Lewis and Clark's Columbia River
Lewis & Clark's Columbia River - "200 Years Later"
"Petroglyphs and Pictographs ... Horsethief Butte, Washington"
Includes ... Petroglyphs ... Pictographs ... "Tamani Pesh-wa" ... "She Who Watches" ... "Tsagaglalal" ("Tsagaglal") ... Horsethief Butte ... Horsethief Lake State Park ... Columbia Hills State Park ...
Image, 2011, Petroglyphs, Horsethief Lake Park, Washington, click to enlarge
Click image to enlarge
Petroglyphs, Horsethief Lake (Columbia Hills State Park), Washington. Image taken October 15, 2011.


Petroglyphs and Pictographs ...
Native American rock art is of two types, "petroglyphs" and "pictographs". Petroglyphs are images carved into the rock surface. Pictographs are images painted on the rock. There are a few examples of a combination of the two.
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Along the Columbia ...
Archaeological studies show the area from The Dalles, Oregon to Pasco, Washington, attracted vast numbers of tribal people from around the West who came to fish, socialize, and trade. During salmon migrations this area attracted thousands. These tribal groups believed in a connection with their environment and the spirit world existed within the basalt rock features. Petroglyphs and pictographs were created along the massive basalt walls of the rivers and canyons. More than 160 rock art sites have been found in this lower Columbia area, with nearly 90 of them being along the Columbia River between The Dalles and Pasco, with other large concentrations along the middle and lower Deschutes River, and scattered sites in the Yakima and John Day river drainages.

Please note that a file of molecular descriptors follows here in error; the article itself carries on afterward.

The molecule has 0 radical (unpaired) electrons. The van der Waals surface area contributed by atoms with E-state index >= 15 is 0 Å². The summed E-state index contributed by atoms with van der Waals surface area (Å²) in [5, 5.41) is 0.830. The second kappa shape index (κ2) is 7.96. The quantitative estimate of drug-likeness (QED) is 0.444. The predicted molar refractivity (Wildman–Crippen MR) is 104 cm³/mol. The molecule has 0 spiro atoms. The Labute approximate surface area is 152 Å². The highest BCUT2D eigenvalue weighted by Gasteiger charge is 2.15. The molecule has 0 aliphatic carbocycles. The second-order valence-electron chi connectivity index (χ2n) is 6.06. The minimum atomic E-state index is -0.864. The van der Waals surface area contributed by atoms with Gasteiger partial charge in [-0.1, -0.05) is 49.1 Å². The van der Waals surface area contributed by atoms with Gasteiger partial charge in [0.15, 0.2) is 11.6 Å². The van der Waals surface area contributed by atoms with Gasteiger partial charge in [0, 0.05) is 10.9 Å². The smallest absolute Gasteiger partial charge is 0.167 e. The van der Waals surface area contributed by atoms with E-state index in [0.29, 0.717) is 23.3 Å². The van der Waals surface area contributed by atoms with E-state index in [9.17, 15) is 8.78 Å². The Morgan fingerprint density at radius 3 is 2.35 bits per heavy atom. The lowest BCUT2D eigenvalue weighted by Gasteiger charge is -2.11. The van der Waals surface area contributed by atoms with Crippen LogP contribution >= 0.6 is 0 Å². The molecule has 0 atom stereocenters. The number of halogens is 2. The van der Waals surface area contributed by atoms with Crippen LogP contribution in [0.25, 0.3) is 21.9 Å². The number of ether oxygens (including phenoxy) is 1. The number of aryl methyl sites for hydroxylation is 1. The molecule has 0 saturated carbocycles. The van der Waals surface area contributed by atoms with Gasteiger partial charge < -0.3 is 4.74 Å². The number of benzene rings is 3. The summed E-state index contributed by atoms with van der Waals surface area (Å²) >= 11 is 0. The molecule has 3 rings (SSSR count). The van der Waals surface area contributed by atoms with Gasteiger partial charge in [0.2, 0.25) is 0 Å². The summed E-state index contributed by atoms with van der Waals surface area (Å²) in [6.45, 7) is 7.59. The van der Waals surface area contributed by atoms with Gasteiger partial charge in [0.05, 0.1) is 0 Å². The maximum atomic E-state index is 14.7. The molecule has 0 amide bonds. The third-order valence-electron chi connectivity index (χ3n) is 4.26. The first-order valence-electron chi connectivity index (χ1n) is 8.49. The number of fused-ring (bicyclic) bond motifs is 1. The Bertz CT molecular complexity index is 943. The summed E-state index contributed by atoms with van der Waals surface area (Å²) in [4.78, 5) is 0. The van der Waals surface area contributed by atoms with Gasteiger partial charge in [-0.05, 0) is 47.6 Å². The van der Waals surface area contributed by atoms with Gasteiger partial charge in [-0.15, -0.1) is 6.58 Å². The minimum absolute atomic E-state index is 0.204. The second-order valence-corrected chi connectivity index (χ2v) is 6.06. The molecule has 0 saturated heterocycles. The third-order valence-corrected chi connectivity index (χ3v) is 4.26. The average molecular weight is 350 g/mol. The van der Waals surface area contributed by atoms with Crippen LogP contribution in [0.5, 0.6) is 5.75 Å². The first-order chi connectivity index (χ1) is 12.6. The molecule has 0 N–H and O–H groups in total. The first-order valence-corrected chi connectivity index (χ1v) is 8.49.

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Tamani Pesh-wa ("Written on the Rock") ...
In 1957 when The Dalles Dam was completed and the waters of Lake Celilo were rising, the U.S. Government removed a few ancient Indian petroglyphs from the walls of a canyon downstream of Celilo. This canyon carried the Indian name of "Tamani Pesh-Wa" or "Written on the Rock". Locals called it "Petroglyph Canyon". In 2003 the U.S. Army Corps of Engineers cleaned and restored the petroglyphs and moved them to the then-called Horsethief Lake State Park, now called Columbia Hills State Park. Today the collection of over 40 petroglyphs and pictographs is bordered by a paved trail for easy public viewing, and is less than a mile from the flooded Petroglyph Canyon. More petroglyphs and pictographs, including "Tsagaglalal" ("She Who Watches") can be seen nearby when guided walks are being led. The carvings and paintings are sacred to the local Native Americans but also open to the public "for the benefit of all people as a tribute to all living and non-living things".